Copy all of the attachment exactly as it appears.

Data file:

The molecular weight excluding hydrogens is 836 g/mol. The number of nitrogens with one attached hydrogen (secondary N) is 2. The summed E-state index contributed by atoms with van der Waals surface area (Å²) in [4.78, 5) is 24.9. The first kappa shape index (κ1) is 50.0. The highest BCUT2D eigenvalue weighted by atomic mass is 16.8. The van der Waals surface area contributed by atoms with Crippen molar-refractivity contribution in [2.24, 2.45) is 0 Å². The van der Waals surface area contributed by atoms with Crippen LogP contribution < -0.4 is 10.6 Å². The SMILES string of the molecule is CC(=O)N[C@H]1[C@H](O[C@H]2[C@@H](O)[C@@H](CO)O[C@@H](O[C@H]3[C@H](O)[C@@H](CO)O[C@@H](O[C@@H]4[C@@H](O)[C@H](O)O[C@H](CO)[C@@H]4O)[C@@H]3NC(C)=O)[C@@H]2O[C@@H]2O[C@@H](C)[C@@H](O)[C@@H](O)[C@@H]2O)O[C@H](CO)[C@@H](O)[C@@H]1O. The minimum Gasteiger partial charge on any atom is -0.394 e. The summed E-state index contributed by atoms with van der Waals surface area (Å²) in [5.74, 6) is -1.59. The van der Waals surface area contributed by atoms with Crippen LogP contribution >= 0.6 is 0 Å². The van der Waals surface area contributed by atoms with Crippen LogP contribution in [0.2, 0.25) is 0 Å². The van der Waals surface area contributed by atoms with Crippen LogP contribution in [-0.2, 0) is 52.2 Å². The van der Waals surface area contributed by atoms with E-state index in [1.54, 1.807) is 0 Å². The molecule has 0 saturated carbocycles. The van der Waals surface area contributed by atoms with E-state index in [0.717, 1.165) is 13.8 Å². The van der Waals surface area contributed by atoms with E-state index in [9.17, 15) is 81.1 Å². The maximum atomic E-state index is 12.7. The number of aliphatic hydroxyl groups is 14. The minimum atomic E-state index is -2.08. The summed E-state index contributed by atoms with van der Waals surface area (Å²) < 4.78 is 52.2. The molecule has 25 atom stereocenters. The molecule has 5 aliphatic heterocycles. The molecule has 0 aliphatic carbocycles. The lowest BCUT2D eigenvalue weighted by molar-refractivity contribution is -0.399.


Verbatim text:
The molecular weight excluding hydrogens is 836 g/mol. The number of nitrogens with one attached hydrogen (secondary N) is 2. The summed E-state index contributed by atoms with van der Waals surface area (Å²) in [4.78, 5) is 24.9. The first kappa shape index (κ1) is 50.0. The highest BCUT2D eigenvalue weighted by atomic mass is 16.8. The van der Waals surface area contributed by atoms with Crippen molar-refractivity contribution in [2.24, 2.45) is 0 Å². The van der Waals surface area contributed by atoms with Crippen LogP contribution < -0.4 is 10.6 Å². The SMILES string of the molecule is CC(=O)N[C@H]1[C@H](O[C@H]2[C@@H](O)[C@@H](CO)O[C@@H](O[C@H]3[C@H](O)[C@@H](CO)O[C@@H](O[C@@H]4[C@@H](O)[C@H](O)O[C@H](CO)[C@@H]4O)[C@@H]3NC(C)=O)[C@@H]2O[C@@H]2O[C@@H](C)[C@@H](O)[C@@H](O)[C@@H]2O)O[C@H](CO)[C@@H](O)[C@@H]1O. The minimum Gasteiger partial charge on any atom is -0.394 e. The summed E-state index contributed by atoms with van der Waals surface area (Å²) in [5.74, 6) is -1.59. The van der Waals surface area contributed by atoms with Crippen LogP contribution >= 0.6 is 0 Å². The van der Waals surface area contributed by atoms with Crippen LogP contribution in [0.2, 0.25) is 0 Å². The van der Waals surface area contributed by atoms with Crippen LogP contribution in [-0.2, 0) is 52.2 Å². The van der Waals surface area contributed by atoms with E-state index in [1.54, 1.807) is 0 Å². The molecule has 0 saturated carbocycles. The van der Waals surface area contributed by atoms with E-state index in [0.717, 1.165) is 13.8 Å². The van der Waals surface area contributed by atoms with E-state index in [9.17, 15) is 81.1 Å². The maximum atomic E-state index is 12.7. The number of aliphatic hydroxyl groups is 14. The minimum atomic E-state index is -2.08. The summed E-state index contributed by atoms with van der Waals surface area (Å²) < 4.78 is 52.2. The molecule has 25 atom stereocenters. The molecule has 5 aliphatic heterocycles. The molecule has 0 aliphatic carbocycles. The lowest BCUT2D eigenvalue weighted by molar-refractivity contribution is -0.399.